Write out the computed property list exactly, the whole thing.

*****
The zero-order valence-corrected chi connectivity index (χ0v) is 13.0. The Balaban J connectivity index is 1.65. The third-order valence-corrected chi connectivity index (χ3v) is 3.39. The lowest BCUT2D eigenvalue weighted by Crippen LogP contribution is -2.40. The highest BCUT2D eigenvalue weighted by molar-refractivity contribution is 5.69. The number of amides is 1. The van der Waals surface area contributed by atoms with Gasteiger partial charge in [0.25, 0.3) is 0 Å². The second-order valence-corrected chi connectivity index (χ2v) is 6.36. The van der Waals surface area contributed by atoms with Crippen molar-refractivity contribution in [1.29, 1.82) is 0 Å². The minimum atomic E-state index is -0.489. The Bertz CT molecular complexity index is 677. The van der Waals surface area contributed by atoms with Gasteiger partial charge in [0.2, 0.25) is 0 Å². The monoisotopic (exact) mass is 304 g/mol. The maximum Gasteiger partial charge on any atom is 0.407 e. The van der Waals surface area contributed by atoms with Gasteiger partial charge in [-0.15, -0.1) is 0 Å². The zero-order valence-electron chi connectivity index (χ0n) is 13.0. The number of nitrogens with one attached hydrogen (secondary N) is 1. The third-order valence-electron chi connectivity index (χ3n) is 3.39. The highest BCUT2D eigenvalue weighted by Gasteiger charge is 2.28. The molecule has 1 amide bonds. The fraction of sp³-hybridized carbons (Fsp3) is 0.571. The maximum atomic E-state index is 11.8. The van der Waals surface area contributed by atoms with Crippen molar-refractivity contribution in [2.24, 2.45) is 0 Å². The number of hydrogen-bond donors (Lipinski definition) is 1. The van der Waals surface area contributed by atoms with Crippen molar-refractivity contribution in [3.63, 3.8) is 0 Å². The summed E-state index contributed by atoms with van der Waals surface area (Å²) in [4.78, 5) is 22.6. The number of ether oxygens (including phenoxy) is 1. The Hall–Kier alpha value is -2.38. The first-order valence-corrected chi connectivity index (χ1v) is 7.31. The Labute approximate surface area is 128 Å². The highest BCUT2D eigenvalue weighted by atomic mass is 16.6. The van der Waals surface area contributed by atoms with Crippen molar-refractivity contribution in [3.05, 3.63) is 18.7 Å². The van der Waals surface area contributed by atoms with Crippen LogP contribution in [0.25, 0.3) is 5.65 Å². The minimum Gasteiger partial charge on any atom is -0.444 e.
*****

The zero-order valence-corrected chi connectivity index (χ0v) is 13.0. The Balaban J connectivity index is 1.65. The third-order valence-corrected chi connectivity index (χ3v) is 3.39. The lowest BCUT2D eigenvalue weighted by Crippen LogP contribution is -2.40. The highest BCUT2D eigenvalue weighted by molar-refractivity contribution is 5.69. The number of amides is 1. The van der Waals surface area contributed by atoms with Gasteiger partial charge in [0.25, 0.3) is 0 Å². The second-order valence-corrected chi connectivity index (χ2v) is 6.36. The van der Waals surface area contributed by atoms with Crippen molar-refractivity contribution in [1.29, 1.82) is 0 Å². The minimum atomic E-state index is -0.489. The Bertz CT molecular complexity index is 677. The van der Waals surface area contributed by atoms with Gasteiger partial charge in [0.2, 0.25) is 0 Å². The monoisotopic (exact) mass is 304 g/mol. The maximum Gasteiger partial charge on any atom is 0.407 e. The van der Waals surface area contributed by atoms with Gasteiger partial charge in [-0.15, -0.1) is 0 Å². The zero-order valence-electron chi connectivity index (χ0n) is 13.0. The number of nitrogens with one attached hydrogen (secondary N) is 1. The third-order valence-electron chi connectivity index (χ3n) is 3.39. The highest BCUT2D eigenvalue weighted by Gasteiger charge is 2.28. The molecule has 1 amide bonds. The fraction of sp³-hybridized carbons (Fsp3) is 0.571. The maximum atomic E-state index is 11.8. The van der Waals surface area contributed by atoms with Crippen molar-refractivity contribution in [2.24, 2.45) is 0 Å². The number of hydrogen-bond donors (Lipinski definition) is 1. The van der Waals surface area contributed by atoms with Crippen molar-refractivity contribution in [3.63, 3.8) is 0 Å². The summed E-state index contributed by atoms with van der Waals surface area (Å²) in [4.78, 5) is 22.6. The number of ether oxygens (including phenoxy) is 1. The Hall–Kier alpha value is -2.38. The first-order valence-corrected chi connectivity index (χ1v) is 7.31. The Labute approximate surface area is 128 Å². The highest BCUT2D eigenvalue weighted by atomic mass is 16.6. The van der Waals surface area contributed by atoms with Crippen molar-refractivity contribution in [3.05, 3.63) is 18.7 Å². The van der Waals surface area contributed by atoms with Crippen LogP contribution in [0.25, 0.3) is 5.65 Å². The minimum Gasteiger partial charge on any atom is -0.444 e.